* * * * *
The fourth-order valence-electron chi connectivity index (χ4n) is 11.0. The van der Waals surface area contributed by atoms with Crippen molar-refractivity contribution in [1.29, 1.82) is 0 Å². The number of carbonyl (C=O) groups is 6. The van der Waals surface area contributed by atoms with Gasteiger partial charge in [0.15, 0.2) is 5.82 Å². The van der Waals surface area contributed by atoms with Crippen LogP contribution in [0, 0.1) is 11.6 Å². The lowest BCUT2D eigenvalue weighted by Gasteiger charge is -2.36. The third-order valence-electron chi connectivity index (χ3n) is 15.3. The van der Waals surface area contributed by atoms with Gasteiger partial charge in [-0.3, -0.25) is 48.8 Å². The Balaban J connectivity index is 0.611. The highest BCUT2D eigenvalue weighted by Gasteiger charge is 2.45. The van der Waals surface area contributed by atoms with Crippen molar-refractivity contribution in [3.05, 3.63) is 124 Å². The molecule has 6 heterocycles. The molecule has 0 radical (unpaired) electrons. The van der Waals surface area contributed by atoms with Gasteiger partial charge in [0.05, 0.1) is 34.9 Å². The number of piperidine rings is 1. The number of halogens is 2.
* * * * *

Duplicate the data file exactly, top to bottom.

The fourth-order valence-electron chi connectivity index (χ4n) is 11.0. The van der Waals surface area contributed by atoms with Crippen molar-refractivity contribution in [1.29, 1.82) is 0 Å². The number of carbonyl (C=O) groups is 6. The van der Waals surface area contributed by atoms with Gasteiger partial charge in [0.15, 0.2) is 5.82 Å². The van der Waals surface area contributed by atoms with Crippen LogP contribution in [0, 0.1) is 11.6 Å². The lowest BCUT2D eigenvalue weighted by Gasteiger charge is -2.36. The third-order valence-electron chi connectivity index (χ3n) is 15.3. The van der Waals surface area contributed by atoms with Gasteiger partial charge in [-0.3, -0.25) is 48.8 Å². The Balaban J connectivity index is 0.611. The highest BCUT2D eigenvalue weighted by Gasteiger charge is 2.45. The van der Waals surface area contributed by atoms with Crippen molar-refractivity contribution in [3.05, 3.63) is 124 Å². The molecule has 6 heterocycles. The molecule has 0 radical (unpaired) electrons. The van der Waals surface area contributed by atoms with Gasteiger partial charge in [0.05, 0.1) is 34.9 Å². The number of piperidine rings is 1. The number of halogens is 2.